Accuracy Of Perception





The beginning of learning is perception. Keen, accurate perception at

the time of first introduction of a new fact or thought, and the linking

up of that new material with something already in consciousness, insures

in the normal mind the ability to remember and use that fact or thought

again. The things casually perceived and not definitely tied up with

something else are soon forgotten by the conscious mind.



You pass a florist shop where a score of different flowers and plants

are displayed. If your thoughts are intently on your errand you may

glance in, see flowers, color, perhaps a riot of colors only--and

beauty; and you feel a glow of pleasure from the sight. But a moment

later you cannot name the blooms in the window. Perhaps roses come to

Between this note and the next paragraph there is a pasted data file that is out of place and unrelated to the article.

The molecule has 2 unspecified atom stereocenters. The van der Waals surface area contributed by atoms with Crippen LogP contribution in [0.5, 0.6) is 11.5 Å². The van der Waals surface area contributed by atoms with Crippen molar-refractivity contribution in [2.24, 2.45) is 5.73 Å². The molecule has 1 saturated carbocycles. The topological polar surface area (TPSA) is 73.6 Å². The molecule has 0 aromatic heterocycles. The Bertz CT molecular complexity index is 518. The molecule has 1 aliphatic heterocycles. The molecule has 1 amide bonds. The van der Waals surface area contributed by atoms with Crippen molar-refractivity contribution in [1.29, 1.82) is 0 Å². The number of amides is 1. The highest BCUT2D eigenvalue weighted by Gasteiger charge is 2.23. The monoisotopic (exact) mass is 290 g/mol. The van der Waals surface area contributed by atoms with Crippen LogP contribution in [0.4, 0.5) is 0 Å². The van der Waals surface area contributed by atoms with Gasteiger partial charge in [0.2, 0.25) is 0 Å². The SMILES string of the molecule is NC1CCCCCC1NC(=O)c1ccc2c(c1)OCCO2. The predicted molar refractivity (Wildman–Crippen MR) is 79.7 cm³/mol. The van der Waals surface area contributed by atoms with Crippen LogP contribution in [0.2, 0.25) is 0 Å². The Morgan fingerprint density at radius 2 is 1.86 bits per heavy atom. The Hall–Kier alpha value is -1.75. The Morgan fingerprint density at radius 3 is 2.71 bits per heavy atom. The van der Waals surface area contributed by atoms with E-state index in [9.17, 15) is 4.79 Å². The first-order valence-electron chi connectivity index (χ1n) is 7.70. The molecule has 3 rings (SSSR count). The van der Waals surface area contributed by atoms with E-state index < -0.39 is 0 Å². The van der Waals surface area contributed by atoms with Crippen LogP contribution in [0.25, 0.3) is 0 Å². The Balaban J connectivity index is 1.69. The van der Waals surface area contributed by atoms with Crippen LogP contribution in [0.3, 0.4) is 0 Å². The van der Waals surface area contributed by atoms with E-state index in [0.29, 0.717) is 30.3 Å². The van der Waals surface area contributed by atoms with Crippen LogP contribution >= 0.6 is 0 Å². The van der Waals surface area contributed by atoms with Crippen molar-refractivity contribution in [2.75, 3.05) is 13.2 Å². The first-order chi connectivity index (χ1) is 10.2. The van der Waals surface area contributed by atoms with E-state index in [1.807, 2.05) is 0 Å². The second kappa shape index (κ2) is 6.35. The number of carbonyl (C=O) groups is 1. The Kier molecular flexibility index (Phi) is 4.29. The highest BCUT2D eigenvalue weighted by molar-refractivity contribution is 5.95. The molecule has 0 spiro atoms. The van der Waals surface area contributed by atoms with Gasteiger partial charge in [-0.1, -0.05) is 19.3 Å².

mind because you have very special feeling for them; or carnations, or

sweet peas. But the window as a whole you perceive only as flowers, and

color, and beauty. You cannot describe it in detail, for you gave it

only passive attention.



But if you went to that window to know its contents; to find out what

the florist had in his shop, because you are very interested in all

flowers and plants, then you can tell minutely what is there. You had a

purpose in perceiving the window; your will held attention upon each

object in turn; and your love of flowers (an emotion) eased the effort

of volition when it might have tired.



Perception, then, is of three kinds: passive, incited by interest, and

directed by will. And the perception which is the basis of accurate

knowledge is one of keen interest, or of will, or of interest plus will.





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